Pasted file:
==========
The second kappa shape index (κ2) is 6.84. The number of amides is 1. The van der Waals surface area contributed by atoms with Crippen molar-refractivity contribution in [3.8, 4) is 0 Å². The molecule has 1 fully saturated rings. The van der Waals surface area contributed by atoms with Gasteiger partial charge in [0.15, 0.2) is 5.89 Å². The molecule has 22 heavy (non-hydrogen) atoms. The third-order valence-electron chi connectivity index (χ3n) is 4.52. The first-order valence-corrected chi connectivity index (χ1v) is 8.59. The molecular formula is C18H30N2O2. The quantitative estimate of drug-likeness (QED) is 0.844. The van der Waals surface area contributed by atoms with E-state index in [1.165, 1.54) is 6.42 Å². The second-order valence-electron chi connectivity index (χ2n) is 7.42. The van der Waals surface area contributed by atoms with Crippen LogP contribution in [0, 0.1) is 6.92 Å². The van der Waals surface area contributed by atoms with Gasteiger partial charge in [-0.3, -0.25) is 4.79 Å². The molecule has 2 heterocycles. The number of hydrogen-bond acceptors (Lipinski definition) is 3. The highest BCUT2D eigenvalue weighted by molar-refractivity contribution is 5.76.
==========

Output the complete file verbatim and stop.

The second kappa shape index (κ2) is 6.84. The number of amides is 1. The van der Waals surface area contributed by atoms with Crippen molar-refractivity contribution in [3.8, 4) is 0 Å². The molecule has 1 fully saturated rings. The van der Waals surface area contributed by atoms with Gasteiger partial charge in [0.15, 0.2) is 5.89 Å². The molecule has 22 heavy (non-hydrogen) atoms. The third-order valence-electron chi connectivity index (χ3n) is 4.52. The first-order valence-corrected chi connectivity index (χ1v) is 8.59. The molecular formula is C18H30N2O2. The quantitative estimate of drug-likeness (QED) is 0.844. The van der Waals surface area contributed by atoms with E-state index in [1.165, 1.54) is 6.42 Å². The second-order valence-electron chi connectivity index (χ2n) is 7.42. The van der Waals surface area contributed by atoms with Crippen LogP contribution in [0, 0.1) is 6.92 Å². The van der Waals surface area contributed by atoms with Gasteiger partial charge in [-0.3, -0.25) is 4.79 Å². The molecule has 2 heterocycles. The number of hydrogen-bond acceptors (Lipinski definition) is 3. The highest BCUT2D eigenvalue weighted by molar-refractivity contribution is 5.76.